Accountability and Transparency
Charities must be honest and truthful, and comply with the law in all they do. Being accountable and transparent in fundraising is essential to maintaining public trust in the sector, and should be embedded in everything that charity does.
Accountability is about being responsible for, and able to explain, clarify and justify actions and decisions. Charities have a duty to be accountable as their purposes must be for the benefit of the public.
Transparency is about being easy to understand, and being open and honest in all communications, transactions and operations.
A key part of accountability and transparency is being able to explain how both your specific charity and the sector as a whole operates.
That means proactively and reactively providing information about how your organisation works.
It’s important that charities are able to demonstrate to donors what they plan to do with money raised, and how it will enable the charity’s mission and objective to be fulfilled.
There are some specific requirements that aim to ensure fundraising is carried out in a transparent way. These include, but are not limited to:
Including information about charity registration on all materials that contain a donation request (money or otherwise)
Professional fundraisers making declarations about their remuneration when soliciting funds
Fulfilling the expected reporting requirements for the relevant regulator – charities must prepare an annual report and accounts, and must submit these to the Charity Commission and/or OSCR
Being upfront with your donors about fundraising costs if requested, and considering ways of showing impact or demonstrating outcomes. If you start your fundraising costs on information, then you should also explain how these fundraising costs are calculated or indicate where these calculations can be obtained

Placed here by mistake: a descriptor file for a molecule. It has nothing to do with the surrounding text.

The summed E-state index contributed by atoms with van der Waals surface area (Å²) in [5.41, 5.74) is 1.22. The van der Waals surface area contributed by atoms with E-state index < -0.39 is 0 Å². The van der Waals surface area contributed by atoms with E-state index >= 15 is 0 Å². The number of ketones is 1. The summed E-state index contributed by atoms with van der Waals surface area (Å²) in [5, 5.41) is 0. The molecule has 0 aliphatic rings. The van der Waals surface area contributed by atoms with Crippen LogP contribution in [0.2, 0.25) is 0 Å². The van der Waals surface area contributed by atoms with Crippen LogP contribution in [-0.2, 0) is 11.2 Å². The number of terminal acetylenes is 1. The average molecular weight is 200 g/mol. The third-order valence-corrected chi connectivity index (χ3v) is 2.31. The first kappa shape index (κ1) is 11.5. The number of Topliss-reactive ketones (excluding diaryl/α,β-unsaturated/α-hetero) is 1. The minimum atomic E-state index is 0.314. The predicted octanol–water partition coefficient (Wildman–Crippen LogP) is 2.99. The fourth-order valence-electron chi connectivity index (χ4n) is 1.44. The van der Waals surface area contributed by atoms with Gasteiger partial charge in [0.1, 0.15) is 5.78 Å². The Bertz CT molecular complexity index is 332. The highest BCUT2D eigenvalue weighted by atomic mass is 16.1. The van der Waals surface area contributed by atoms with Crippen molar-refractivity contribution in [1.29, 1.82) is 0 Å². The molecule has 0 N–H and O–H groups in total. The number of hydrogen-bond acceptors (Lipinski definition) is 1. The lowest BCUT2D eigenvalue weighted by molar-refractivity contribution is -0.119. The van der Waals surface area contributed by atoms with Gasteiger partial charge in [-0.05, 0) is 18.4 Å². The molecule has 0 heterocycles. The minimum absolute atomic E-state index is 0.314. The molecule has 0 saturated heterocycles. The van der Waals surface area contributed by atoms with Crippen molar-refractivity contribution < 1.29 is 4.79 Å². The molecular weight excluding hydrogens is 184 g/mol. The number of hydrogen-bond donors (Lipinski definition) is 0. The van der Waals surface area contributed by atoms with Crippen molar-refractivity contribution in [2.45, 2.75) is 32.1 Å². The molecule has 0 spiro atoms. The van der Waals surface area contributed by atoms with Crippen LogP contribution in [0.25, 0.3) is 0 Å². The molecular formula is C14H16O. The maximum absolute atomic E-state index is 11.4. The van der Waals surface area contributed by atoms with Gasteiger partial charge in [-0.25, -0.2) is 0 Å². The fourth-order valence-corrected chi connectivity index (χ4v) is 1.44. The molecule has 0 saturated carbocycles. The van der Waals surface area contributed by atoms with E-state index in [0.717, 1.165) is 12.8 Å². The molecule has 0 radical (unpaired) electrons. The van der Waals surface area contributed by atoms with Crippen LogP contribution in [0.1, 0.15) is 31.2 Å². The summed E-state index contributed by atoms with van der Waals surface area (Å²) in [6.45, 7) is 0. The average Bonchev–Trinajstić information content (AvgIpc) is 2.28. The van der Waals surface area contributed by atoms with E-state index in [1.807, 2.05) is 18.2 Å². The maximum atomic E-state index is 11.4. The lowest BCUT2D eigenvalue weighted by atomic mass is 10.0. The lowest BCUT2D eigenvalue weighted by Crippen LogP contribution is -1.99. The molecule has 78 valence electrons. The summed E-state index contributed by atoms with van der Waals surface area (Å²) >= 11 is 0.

Taking opportunities to explain that fundraising is an investment – not a cost – which requires resources upfront
Visit the How Charities Work website
There are many principles to bear in mind when fundraising, but by far the most important is that of honesty. No matter who you are or what you are fundraising for, you need to be as upfront and honest with donors as possible. The more transparent the sector is with the public, the more trust and confidence the public will have in the sector.
Remember that money has to be used as intended by donors. If you raise money for a specific purpose, you have to use the money for this purpose. It is often helpful to include a secondary purpose when asking for money to allow more flexibility in spending the money. For example, if you are raising money to buy a certain piece of equipment you could say that any money which cannot be spent on that piece of equipment will be donated to charity x. This can be particularly useful if you raise too much or too little money, or if circumstances change.